CommVault CEO Bob Hammer insists his company isn’t broken, although he has a plethora of fixes lined up.
The backup software vendor Tuesday reported rocky results for last quarter (it’s third straight disappointing quarter) and indicated this quarter won’t be much better.
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CommVault’s $151.1 million in revenue last quarter was close to $7 million below Wall Street expectations. The revenue was up seven percent year-over-year and down one percent from the previous quarter, disappointing for a company that not long ago was growing in the 20 percent range year-over-year every quarter. CommVault executives said on the company’s earnings call that they don’t expect much revenue growth this quarter.
Hammer did maintain that CommVault will bounce back to post revenue growth in the 20 percent range by the end of 2016 and hit $1 billion in annual revenue within three years. He blames the poor recent sales mostly on the way the company has packaged and priced its Simpana software. His cures include management additions (new global sales VP and chief management officer) and structure, new product bundles and pricing models, and product upgrades that include Simpana 11 and an appliance partnership with NetApp.
“We knew this quarter would be challenging … and that it would take us several more quarters to get back to sustainable consistent high-growth trajectory,” Hammer said.
Hammer said he realized change would be needed for more than a year and put them in place, but not fast enough. “We possess strong underlying business fundamentals, our target markets continue to have solid growth potential and we are well-positioned to take advantage of the increasing demand by both enterprise-level and mid-sized companies,” he said.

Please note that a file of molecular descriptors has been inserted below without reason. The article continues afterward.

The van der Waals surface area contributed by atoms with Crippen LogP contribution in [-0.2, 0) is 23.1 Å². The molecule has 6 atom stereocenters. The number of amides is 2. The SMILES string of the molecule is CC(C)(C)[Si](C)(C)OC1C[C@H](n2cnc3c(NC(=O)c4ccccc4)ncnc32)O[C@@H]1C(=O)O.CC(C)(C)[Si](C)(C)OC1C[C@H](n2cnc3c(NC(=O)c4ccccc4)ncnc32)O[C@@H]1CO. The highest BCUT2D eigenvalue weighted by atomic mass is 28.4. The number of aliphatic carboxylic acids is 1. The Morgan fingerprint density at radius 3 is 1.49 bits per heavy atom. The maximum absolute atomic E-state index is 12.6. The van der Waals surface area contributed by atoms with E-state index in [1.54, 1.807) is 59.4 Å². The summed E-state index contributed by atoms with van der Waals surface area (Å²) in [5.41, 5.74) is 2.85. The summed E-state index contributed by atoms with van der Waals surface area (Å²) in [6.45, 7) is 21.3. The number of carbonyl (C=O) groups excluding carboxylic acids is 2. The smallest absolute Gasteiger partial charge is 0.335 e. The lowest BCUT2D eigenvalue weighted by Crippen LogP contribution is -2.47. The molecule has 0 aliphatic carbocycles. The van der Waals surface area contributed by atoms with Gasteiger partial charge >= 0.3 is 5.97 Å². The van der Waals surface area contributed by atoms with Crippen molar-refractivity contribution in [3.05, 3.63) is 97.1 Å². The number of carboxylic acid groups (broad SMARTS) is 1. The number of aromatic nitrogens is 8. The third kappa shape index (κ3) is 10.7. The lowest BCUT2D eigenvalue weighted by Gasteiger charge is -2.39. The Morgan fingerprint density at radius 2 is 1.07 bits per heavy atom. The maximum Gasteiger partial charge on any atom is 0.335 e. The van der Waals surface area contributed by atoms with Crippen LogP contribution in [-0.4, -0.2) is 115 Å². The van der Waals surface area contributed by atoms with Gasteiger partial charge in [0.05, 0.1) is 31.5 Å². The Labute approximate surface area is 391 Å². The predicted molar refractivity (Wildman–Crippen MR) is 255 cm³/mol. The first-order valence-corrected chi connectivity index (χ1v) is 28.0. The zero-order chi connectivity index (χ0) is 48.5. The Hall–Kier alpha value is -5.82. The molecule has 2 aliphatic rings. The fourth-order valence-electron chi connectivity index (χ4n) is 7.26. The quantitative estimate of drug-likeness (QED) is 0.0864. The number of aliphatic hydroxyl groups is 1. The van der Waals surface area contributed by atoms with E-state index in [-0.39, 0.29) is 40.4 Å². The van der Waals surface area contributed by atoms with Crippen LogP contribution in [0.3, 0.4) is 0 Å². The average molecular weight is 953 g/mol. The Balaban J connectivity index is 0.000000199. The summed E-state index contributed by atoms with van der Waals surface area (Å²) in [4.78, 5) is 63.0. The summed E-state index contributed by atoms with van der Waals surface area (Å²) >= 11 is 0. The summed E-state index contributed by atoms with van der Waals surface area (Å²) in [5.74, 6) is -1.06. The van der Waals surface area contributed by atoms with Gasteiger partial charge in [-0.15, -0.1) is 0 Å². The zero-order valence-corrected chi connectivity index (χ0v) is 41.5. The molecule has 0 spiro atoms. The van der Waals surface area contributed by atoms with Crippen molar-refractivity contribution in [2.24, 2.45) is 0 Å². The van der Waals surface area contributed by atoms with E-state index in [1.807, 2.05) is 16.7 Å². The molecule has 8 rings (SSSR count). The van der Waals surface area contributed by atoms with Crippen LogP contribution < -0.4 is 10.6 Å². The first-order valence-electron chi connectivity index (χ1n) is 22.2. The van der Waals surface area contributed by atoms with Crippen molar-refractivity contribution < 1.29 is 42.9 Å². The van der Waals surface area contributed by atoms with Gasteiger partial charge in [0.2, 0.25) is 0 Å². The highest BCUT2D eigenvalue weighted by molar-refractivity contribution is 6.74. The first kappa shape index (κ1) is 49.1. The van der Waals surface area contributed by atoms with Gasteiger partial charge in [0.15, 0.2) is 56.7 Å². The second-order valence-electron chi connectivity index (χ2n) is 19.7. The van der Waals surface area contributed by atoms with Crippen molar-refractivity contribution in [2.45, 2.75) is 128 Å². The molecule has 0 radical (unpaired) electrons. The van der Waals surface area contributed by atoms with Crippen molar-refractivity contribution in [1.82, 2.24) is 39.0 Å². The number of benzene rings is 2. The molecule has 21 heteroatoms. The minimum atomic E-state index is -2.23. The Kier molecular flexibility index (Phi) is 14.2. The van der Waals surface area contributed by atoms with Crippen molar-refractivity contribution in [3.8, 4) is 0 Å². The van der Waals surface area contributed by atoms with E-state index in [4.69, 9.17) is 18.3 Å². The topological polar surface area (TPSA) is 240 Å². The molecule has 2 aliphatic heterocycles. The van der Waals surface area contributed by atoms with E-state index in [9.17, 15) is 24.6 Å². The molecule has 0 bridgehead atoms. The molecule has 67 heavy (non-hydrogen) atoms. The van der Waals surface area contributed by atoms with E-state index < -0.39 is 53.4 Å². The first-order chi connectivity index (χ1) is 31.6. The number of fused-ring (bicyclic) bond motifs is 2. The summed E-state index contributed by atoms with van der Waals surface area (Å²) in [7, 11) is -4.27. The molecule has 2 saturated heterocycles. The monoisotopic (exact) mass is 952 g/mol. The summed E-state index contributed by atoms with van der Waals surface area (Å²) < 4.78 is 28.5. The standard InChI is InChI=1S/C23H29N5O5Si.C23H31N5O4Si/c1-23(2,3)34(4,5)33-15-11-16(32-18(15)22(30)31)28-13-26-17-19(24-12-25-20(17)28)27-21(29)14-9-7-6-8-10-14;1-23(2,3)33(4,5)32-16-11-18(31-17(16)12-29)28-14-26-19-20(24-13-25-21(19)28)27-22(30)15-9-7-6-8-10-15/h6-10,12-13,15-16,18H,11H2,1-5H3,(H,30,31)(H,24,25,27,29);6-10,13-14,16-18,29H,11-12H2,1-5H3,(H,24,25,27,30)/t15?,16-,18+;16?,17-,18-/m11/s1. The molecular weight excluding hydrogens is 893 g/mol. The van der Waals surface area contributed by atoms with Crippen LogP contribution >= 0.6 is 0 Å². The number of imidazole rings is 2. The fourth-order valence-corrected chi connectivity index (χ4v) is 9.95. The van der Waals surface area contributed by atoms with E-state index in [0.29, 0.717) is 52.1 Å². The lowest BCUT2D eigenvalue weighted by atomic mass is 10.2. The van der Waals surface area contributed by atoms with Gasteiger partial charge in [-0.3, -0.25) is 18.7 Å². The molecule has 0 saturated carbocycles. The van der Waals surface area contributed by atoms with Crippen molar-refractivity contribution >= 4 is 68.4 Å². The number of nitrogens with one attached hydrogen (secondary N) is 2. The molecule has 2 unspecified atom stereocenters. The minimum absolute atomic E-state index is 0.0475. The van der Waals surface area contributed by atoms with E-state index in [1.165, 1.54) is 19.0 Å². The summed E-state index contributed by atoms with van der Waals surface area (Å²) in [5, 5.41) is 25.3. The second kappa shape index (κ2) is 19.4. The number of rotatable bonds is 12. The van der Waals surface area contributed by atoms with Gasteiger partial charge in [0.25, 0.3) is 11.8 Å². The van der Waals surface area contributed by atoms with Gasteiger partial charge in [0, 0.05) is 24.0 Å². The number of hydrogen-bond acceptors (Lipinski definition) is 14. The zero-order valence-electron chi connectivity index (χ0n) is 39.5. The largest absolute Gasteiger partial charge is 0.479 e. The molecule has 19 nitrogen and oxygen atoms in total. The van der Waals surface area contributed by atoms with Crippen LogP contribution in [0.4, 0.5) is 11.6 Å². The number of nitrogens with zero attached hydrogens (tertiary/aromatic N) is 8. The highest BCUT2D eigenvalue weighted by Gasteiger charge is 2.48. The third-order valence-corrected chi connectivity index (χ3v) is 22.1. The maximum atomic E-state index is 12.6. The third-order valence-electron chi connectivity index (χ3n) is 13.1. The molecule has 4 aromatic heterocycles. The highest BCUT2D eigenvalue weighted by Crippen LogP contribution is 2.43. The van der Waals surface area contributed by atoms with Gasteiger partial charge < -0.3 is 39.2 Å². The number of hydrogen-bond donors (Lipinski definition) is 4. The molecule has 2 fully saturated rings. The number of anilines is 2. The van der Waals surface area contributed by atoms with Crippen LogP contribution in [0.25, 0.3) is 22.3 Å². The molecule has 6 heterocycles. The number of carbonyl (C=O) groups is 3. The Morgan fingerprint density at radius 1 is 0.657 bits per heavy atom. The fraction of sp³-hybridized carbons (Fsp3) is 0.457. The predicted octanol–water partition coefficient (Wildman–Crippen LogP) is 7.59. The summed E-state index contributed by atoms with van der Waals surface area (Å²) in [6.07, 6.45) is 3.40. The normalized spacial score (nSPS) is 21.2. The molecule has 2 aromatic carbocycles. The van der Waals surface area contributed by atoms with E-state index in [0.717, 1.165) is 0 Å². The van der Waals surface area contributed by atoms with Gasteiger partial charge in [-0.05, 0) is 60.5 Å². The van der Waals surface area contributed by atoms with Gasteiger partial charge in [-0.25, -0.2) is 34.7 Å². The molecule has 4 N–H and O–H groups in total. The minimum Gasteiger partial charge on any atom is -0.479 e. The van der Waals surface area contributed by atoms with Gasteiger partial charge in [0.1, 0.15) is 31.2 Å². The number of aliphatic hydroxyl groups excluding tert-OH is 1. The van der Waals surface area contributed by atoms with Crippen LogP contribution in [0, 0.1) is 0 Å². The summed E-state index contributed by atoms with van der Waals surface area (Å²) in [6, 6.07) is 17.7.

“We see our current challenge as difficult but resolvable.”
Much of his optimism is based on Simpana 11. Hammer said Simpana 11 will be open so “anyone will be able to access and read data that we store under more sophisticated security functionality” and APIs throughout the stack. Simpana 11 will also index and transport data differently.
Hammer said CommVault is also emphasizing fast access to data and native copy capabilities that allow customers to store data in the same format the original application created it in. That allows recovery without having to use a backup copy.
Integrated backup appliances are catching on in the market, and CommVault has not followed Symantec’s lead of selling its own appliances with its software. However, CommVault is adding hardware partners, and Hammer said NetApp will begin selling its E Series storage appliances with Simpana software this quarter. Fujitsu is also adding a CommVault appliance in Europe this quarter.
“We didn’t want to be in the hardware business,” Hammer said. “So it took us more time to put programs together with our hardware and distribution partners. It took us a long time but now we have them.”
CommVault’s revenue from enterprise deals – considered deals above $100,000 in software revenue – fell five percent from last year and 14 percent from the previous quarter. The average enterprise deal fell to $281,000 from $396,000 the prior quarter.
Still, CommVault executives said its problems are mainly in the mid-market. Because of CommVault’s pricing structure, smaller companies targeted at specific use cases have taken business away, Hammer said.
CommVault has already switched to per user or per VM licensing for new solution sets launched in August. Those bundles were for virtual machine and cloud backup, endpoint protection, email archiving, and snapshot management. It has also set up business units for data protection, cloud ops/orchestration, information compliance, mobile and vertical solutions to concentrate on those market segments. Each business unit will be responsible for technical roadmaps and executing against strategic and revenue goals.
Veeam Software is not among the vendors hurting CommVault, according to Hammer and CommVault COO Al Bunte. Veeam specializes in virtual machine backup and has rapidly grown into close to a $400 million annual revenue company. Hammer acknowledged that data protection for virtualization is the fastest growing part of the data management market, but said CommVault does well there. He said Veeam plays at the low-end of the mid-market, and he expects the new packaging and pricing to help CommVault there. Bunte added that CommVault faces more competition from its traditional larger rivals EMC, Symantec and IBM in the mid-market.